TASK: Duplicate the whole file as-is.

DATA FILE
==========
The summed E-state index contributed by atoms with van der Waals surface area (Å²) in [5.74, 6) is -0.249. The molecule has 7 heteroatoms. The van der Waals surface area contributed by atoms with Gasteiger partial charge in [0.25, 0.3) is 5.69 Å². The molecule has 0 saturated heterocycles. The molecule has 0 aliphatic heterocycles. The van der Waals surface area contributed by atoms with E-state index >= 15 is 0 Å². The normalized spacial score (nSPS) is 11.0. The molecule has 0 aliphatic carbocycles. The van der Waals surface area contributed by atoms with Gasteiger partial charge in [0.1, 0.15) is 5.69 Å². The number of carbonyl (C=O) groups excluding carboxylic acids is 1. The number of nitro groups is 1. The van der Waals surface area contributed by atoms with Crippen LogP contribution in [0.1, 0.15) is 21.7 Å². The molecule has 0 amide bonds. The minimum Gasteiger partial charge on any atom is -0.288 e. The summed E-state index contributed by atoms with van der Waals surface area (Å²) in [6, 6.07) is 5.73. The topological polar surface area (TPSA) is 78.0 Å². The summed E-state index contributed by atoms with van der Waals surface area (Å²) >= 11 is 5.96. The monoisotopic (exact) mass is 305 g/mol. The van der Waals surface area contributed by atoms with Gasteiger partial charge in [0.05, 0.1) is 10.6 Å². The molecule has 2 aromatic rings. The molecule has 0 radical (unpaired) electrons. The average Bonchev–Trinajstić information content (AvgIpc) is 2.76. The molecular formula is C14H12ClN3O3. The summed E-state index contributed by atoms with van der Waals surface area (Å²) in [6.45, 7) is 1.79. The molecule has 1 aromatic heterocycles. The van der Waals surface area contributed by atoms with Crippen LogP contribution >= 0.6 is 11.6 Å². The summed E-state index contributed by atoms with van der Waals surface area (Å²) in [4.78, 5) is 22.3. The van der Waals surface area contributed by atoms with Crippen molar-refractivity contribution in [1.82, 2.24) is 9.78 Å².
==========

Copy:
The summed E-state index contributed by atoms with van der Waals surface area (Å²) in [5.74, 6) is -0.249. The molecule has 7 heteroatoms. The van der Waals surface area contributed by atoms with Gasteiger partial charge in [0.25, 0.3) is 5.69 Å². The molecule has 0 saturated heterocycles. The molecule has 0 aliphatic heterocycles. The van der Waals surface area contributed by atoms with E-state index >= 15 is 0 Å². The normalized spacial score (nSPS) is 11.0. The molecule has 0 aliphatic carbocycles. The van der Waals surface area contributed by atoms with Gasteiger partial charge in [0.1, 0.15) is 5.69 Å². The number of carbonyl (C=O) groups excluding carboxylic acids is 1. The number of nitro groups is 1. The van der Waals surface area contributed by atoms with Crippen LogP contribution in [0.1, 0.15) is 21.7 Å². The molecule has 0 amide bonds. The minimum Gasteiger partial charge on any atom is -0.288 e. The summed E-state index contributed by atoms with van der Waals surface area (Å²) in [6, 6.07) is 5.73. The topological polar surface area (TPSA) is 78.0 Å². The summed E-state index contributed by atoms with van der Waals surface area (Å²) >= 11 is 5.96. The monoisotopic (exact) mass is 305 g/mol. The van der Waals surface area contributed by atoms with Gasteiger partial charge in [0.05, 0.1) is 10.6 Å². The molecule has 2 aromatic rings. The molecule has 0 radical (unpaired) electrons. The average Bonchev–Trinajstić information content (AvgIpc) is 2.76. The molecular formula is C14H12ClN3O3. The summed E-state index contributed by atoms with van der Waals surface area (Å²) in [6.45, 7) is 1.79. The molecule has 1 aromatic heterocycles. The van der Waals surface area contributed by atoms with Crippen LogP contribution >= 0.6 is 11.6 Å². The summed E-state index contributed by atoms with van der Waals surface area (Å²) in [4.78, 5) is 22.3. The van der Waals surface area contributed by atoms with Crippen molar-refractivity contribution in [1.82, 2.24) is 9.78 Å².